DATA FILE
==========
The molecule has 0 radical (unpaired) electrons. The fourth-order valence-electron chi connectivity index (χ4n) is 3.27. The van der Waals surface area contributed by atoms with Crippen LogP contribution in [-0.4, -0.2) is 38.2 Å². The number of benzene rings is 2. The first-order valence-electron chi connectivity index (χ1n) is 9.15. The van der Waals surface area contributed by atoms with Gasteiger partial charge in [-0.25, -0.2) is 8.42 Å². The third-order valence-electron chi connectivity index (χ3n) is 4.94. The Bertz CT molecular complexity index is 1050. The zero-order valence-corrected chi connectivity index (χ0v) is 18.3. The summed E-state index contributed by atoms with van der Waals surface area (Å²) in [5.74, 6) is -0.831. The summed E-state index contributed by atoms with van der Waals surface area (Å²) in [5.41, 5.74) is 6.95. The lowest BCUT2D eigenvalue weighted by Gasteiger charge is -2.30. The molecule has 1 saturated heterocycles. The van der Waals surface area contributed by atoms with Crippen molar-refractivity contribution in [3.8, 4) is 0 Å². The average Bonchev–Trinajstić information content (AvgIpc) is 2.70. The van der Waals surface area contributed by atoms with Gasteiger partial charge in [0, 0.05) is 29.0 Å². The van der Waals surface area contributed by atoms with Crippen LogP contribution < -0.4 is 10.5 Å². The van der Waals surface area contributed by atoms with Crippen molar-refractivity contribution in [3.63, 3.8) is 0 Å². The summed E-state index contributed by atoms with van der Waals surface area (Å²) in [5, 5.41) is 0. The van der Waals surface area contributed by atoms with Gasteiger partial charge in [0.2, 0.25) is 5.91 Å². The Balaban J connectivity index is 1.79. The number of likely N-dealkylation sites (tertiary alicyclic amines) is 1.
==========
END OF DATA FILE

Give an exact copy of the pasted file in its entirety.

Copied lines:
The molecule has 0 radical (unpaired) electrons. The fourth-order valence-electron chi connectivity index (χ4n) is 3.27. The van der Waals surface area contributed by atoms with Crippen LogP contribution in [-0.4, -0.2) is 38.2 Å². The number of benzene rings is 2. The first-order valence-electron chi connectivity index (χ1n) is 9.15. The van der Waals surface area contributed by atoms with Gasteiger partial charge in [-0.25, -0.2) is 8.42 Å². The third-order valence-electron chi connectivity index (χ3n) is 4.94. The Bertz CT molecular complexity index is 1050. The zero-order valence-corrected chi connectivity index (χ0v) is 18.3. The summed E-state index contributed by atoms with van der Waals surface area (Å²) in [5.74, 6) is -0.831. The summed E-state index contributed by atoms with van der Waals surface area (Å²) in [5.41, 5.74) is 6.95. The lowest BCUT2D eigenvalue weighted by Gasteiger charge is -2.30. The molecule has 1 saturated heterocycles. The van der Waals surface area contributed by atoms with Crippen molar-refractivity contribution in [3.8, 4) is 0 Å². The average Bonchev–Trinajstić information content (AvgIpc) is 2.70. The van der Waals surface area contributed by atoms with Gasteiger partial charge in [0, 0.05) is 29.0 Å². The van der Waals surface area contributed by atoms with Crippen LogP contribution < -0.4 is 10.5 Å². The van der Waals surface area contributed by atoms with Crippen molar-refractivity contribution in [3.63, 3.8) is 0 Å². The summed E-state index contributed by atoms with van der Waals surface area (Å²) in [5, 5.41) is 0. The van der Waals surface area contributed by atoms with Gasteiger partial charge in [0.2, 0.25) is 5.91 Å². The Balaban J connectivity index is 1.79. The number of likely N-dealkylation sites (tertiary alicyclic amines) is 1.